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Should you give a £300 cost of living payment to someone who needs it?

Cost-of-living payments come in as many retirees will struggle to pay their energy bills this winter, but should those who don't need the money give it away?

The cost of living crisis is eating away at all of our income but is having a particular impact on pensioners and this will get worse as the weather gets colder.

Pensioners are harder hit as most are on fixed incomes and are spending a greater proportion on life’s essentials, such as energy, the price of which has risen significantly over the past 18 months.

That’s the bigger picture behind the government’s decision to give all pensioner households an extra £300 payment to help them get through the winter.

It is £300 per household and not per person, announced in Jeremy’s Hunt’s autumn statement, will not be means tested and all pensioner households will get it in addition to their fuel payment of winter.

Cost-of-living payments come in as many retirees will struggle to pay their energy bills this winter, but should those who don't need the money give it away?

Cost-of-living payments come in as many retirees will struggle to pay their energy bills this winter, but should those who don’t need the money give it away?

The extra money will provide real help to those struggling with their heating bills. However, there are also plenty of retirement households that don’t really need it.

Is it fair to give them an extra £300 tax free when people of working age struggling with bills get no similar extra help?

It’s a tricky question and debating the good or bad of payouts is not the purpose of this column, so I’ll let you decide.

But certainly among UK pensioner households there are some who have a comfortable final salary or other retirement income, with plenty of accumulated savings and investments, who are in a much better financial position than most.

I know many of them are This is Money readers and may be reading this column.

So here’s my suggestion: if you know that extra £300 payment for living costs isn’t something you need, why not consider giving it to someone else for whom it would make a real difference?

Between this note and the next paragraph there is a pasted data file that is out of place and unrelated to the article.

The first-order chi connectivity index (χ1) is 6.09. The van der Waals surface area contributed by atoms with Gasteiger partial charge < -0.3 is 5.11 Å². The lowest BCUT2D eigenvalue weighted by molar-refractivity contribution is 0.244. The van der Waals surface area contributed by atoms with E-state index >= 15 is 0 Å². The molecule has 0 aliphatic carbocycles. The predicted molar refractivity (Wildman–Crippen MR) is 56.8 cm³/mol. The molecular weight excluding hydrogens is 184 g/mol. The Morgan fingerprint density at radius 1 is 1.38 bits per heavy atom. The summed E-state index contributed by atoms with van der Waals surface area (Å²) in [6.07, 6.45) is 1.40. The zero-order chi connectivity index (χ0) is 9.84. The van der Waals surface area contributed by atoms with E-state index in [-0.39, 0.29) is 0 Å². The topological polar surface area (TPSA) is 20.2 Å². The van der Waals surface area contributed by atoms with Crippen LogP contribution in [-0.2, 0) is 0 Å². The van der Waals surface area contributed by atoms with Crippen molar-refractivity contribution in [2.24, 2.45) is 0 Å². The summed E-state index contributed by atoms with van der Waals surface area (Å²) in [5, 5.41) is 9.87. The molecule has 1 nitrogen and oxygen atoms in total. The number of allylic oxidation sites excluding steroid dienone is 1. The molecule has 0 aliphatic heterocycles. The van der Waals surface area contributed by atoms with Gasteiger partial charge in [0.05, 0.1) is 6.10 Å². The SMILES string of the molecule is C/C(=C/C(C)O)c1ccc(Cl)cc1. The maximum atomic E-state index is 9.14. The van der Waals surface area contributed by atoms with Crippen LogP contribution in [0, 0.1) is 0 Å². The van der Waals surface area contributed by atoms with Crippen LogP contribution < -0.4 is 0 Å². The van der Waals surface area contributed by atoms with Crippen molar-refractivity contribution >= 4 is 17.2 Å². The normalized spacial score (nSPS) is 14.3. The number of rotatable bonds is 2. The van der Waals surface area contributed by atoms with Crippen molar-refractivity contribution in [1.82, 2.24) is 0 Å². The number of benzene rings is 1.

Our wealthiest retired readers have worked hard, paid their taxes, lived frugally, borrowed prudently, and accumulated their wealth diligently over the years, so it’s only fitting that they feel they should get something back.


Should pensioners who don’t need extra £300 cost of living payments give the money to those who need it?

However, for some, the extra £300 payment will end up increasing their savings or being spent on non-essentials.

If this applies to you, maybe donate your £300 to someone who needs it more.

You may know someone who this could help – and while they may be reluctant to accept your charity, you can explain to them that as this is extra money from the government you are happy to give it to him.

Alternatively, local charities and community organizations can help you use the payment directly by donating it to someone in need.

If you want to donate money, this type of direct donation seems like a better method than giving it to a big charity, which I know some do with their winter fuel payments.

There’s nothing wrong with that – and the money will go to help a good cause – but getting those payments to someone who can use it directly via the shortest path possible is one way to make a difference. quick difference.

Pension credits – another way to help someone

The weather has turned colder and that, combined with shorter and darker days, means the situation for struggling pensioners is likely to get worse as heating and electricity bills rise.

On a daily basis, I hear conversations between people of working age who worry about turning on the heating – so I can only imagine how badly things are going for the poorest pensioners who spend much of their day at home.

It is therefore essential that low-income pensioners claim all the support to which they are entitled – and the pension credit is essential in this respect.

The Pension Credit is designed to help those retiring on low incomes, but around 850,000 of those who qualify for it are not claiming something that could be worth an average of £3,000 a year to them.

The government lobbied earlier this year to get people to claim a pension credit and Steve Webb, our pensions columnist, tells me it seems to have worked, as the system has been somewhat overwhelmed.

But if you’re entitled to it and haven’t claimed it, or know a friend or relative in that position, don’t be put off by reports of administrative errors, file the claim.

It’s also vital for getting other help. Pensioners are urged to act now because it means they can get the next £324 low-income cost of living payment. Age UK says people must apply by December 18, read our guide on what to do to apply for pension credit and extra winter support.

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